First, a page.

Tocqueville turns to the habits of democratic people that encourage them to concentrate power. He reminds the reader of his discussion of individualism and argues that private passions and work leave people without much time or energy for public life. At the same time, the desire for well-being leads to a dread of violent disturbance, leading people to hand over more rights to the central power in order to maintain stability. Just as people are independent, they are not required to lend support to each other, so they remain powerless, similarly leading them to desire a strong public power.
Here as elsewhere, Tocqueville makes an implicit distinction between democratic tendencies in general and the specific American example. Here, he focuses on the latter, suggesting that the desire for concentration of power (which he’s identified to varying degrees in America) is at the very least something that the nation should be wary of, given the vulnerability of a democracy to this potential form of despotism.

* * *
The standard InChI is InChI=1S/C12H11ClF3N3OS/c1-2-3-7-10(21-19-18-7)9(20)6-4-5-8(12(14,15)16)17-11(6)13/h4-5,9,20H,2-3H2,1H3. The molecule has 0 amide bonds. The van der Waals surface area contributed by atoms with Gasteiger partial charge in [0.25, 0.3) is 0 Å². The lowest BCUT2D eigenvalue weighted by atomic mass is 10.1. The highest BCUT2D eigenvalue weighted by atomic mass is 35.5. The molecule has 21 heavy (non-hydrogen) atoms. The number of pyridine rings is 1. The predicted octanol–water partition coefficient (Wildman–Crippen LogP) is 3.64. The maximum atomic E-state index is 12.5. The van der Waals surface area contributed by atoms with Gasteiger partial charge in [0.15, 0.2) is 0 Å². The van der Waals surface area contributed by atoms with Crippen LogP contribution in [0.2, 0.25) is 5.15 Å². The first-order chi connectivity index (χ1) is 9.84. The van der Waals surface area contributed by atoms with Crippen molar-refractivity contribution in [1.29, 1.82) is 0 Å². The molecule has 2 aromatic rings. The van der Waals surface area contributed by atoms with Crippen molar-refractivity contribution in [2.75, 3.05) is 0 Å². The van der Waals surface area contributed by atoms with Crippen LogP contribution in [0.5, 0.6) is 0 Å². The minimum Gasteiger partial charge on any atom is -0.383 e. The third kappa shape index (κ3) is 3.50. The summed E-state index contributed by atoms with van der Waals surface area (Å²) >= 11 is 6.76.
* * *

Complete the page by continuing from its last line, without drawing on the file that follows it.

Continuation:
In addition, as the hatred of any kind of privileges increases, people become more amenable to locating all privileges in the sovereign alone, since he is unquestionably above all other citizens and thus not a source of envy. A democratic man is loath to obey his neighbor, an equal, but will happily obey the leader whom his neighbor must also obey. Local independence and local liberties, therefore, will only be retained by “art,” while centralization will be the natural temptation.
Tocqueville’s argument—that precisely because people in democracies are less inclined to obey each other, they will happily obey a far more powerful person—is based on the acknowledgment that since some kind of power or authority must exist, democracies prefer to locate that authority in a single person and embrace equality everywhere else.